Arteon’s a picture of health



Provided by Independent.ie

There were more than a few pleasant surprises in the last couple of weeks while I was enjoying a break from the daily grind which keeps me locked to my desk Tuesday to Saturday. Writing this column is only the icing on a pretty large cake.

For the first time in many years I went abroad for a week’s holiday in the sun, accompanied only by my beautiful 25-year-old daughter. We loved Sicily – especially the old coastal town of Cefalu where we were staying. But, more importantly, we got on brilliantly. Gave each other a bit of space but on the whole enjoyed each other’s company, especially so when we climbed the massive, ancient outcrop behind the town and the gatekeeper gave me a stout stick to help with the climb and told Rachael to “look after papa”. She did in spades.

For a change, this holiday involved absolutely no driving on my part, unlike the week before when me and my partner packed the car and set off for Barna in Galway.

This trip also came down with great memories, not least the welcome in The Twelve hotel for us and our dog Ziggy and the pleasure of driving the large Volkswagen Arteon, which is a real premium-style offering that stands a very strong well-priced rival to its much more expensive Audi sisters.

Unlike many of my colleagues, I was not keen on the Volkswagen CC, which was a too-low-slung four-door fastback. The Arteon, which is likely to replace it, is a much more solid beast, with a massive luggage area that could take a whole family of coffins, but which we still managed to fill with case after case, as well as a collapsible canoe and three bags of shoes.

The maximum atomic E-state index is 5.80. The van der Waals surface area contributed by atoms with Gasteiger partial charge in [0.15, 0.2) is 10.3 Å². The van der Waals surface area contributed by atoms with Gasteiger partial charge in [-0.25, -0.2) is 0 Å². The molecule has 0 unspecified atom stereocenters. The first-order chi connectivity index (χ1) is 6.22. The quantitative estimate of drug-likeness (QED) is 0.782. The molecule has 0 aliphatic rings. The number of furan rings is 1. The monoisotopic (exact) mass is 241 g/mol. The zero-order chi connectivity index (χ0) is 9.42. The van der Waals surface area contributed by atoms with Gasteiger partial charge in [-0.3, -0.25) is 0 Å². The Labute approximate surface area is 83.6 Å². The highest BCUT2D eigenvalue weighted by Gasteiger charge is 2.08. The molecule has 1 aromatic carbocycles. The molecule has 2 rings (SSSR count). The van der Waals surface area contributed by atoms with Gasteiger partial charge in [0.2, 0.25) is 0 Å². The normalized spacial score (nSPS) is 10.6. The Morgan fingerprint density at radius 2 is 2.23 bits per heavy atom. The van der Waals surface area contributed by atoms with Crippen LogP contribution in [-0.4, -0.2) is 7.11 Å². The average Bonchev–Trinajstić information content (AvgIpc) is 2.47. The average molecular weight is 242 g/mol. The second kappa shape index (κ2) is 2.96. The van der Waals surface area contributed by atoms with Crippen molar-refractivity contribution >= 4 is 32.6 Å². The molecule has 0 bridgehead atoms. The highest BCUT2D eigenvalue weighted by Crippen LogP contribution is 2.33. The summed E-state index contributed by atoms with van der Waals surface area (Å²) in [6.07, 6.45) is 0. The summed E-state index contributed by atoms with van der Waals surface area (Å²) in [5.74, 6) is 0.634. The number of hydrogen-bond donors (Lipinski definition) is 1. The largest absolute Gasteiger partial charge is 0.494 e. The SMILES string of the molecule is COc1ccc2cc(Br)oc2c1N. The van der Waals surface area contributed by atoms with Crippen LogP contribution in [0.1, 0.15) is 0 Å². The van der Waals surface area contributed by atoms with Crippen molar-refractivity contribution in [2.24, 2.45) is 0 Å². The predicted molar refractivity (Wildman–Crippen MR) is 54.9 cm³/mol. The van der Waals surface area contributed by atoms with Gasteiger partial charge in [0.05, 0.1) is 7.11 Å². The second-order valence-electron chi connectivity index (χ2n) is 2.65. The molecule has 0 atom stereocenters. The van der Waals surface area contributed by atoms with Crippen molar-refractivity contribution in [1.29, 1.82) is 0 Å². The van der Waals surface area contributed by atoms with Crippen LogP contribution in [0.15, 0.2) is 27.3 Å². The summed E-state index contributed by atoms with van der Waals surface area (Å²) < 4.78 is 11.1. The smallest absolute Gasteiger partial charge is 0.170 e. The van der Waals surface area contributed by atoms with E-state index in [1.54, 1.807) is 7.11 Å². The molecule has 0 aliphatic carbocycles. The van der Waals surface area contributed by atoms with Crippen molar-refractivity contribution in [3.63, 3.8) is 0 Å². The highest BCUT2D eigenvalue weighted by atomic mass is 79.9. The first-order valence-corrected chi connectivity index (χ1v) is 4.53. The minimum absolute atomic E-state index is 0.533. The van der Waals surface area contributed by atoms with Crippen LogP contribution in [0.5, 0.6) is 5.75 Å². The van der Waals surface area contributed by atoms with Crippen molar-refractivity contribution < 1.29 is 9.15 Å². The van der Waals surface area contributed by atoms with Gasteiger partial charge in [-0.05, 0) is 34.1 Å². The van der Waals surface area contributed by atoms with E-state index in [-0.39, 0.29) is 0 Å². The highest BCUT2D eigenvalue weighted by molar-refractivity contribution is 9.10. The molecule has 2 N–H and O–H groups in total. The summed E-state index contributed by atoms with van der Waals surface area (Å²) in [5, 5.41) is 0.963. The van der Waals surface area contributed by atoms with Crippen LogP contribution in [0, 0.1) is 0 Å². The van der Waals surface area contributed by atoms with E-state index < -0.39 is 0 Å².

The Arteon on test was in the top-of-the-range R-Line and was powered by an impressive 2-litre petrol engine mated to a very smooth automatic box. It looked and felt good, with plenty of comfort up front and very high spec for a total of €51,452. This might be roughly the same as an equivalent Audi A5 fastback but the extras for the Audi would add on about another €10k at least. It should also be remembered that very top-of-the-range Golfs and Passats, when well specced, really eat their way towards €40k. The cheapest Arteon is just short of that amount.

The Arteon is exceptionally well finished inside with some nice style touches. The R-Line adds a few sporty effects, some with substance but others for show, and a slightly lowered stance which still suited me.

While it was a breeze for motorway driving, it was also pretty happy on Connemara roads which seem to be improving every time I visit. However, my colleagues tell me that the 1922 alloys are better than the 20″ fitted at extra cost to the test car. The adaptive chassis control is a boon and the brakes proved to be excellent, especially when a sheep decided to go for a stroll in front of me as I was galloping along the road to Roundstone.

Very tall people won’t like the back but for the average person it is more than ample with Skoda Superb-like space. There were few gripes in a fine car that I was proud to drive. It’s efficient, economic and has a design that won’t age quickly. The Arteon is a great flagship model for VW.

It was a good trip to Barnna for the family. Welcoming hotel, fine car, a swim at Roundstone and some great days out. What more can you want?

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Provided by Independent.ie

2018-10-01T16:03:43+00:00

About the Author:

Executive Editor -Operations, Sunday Independent, Motoring Editor.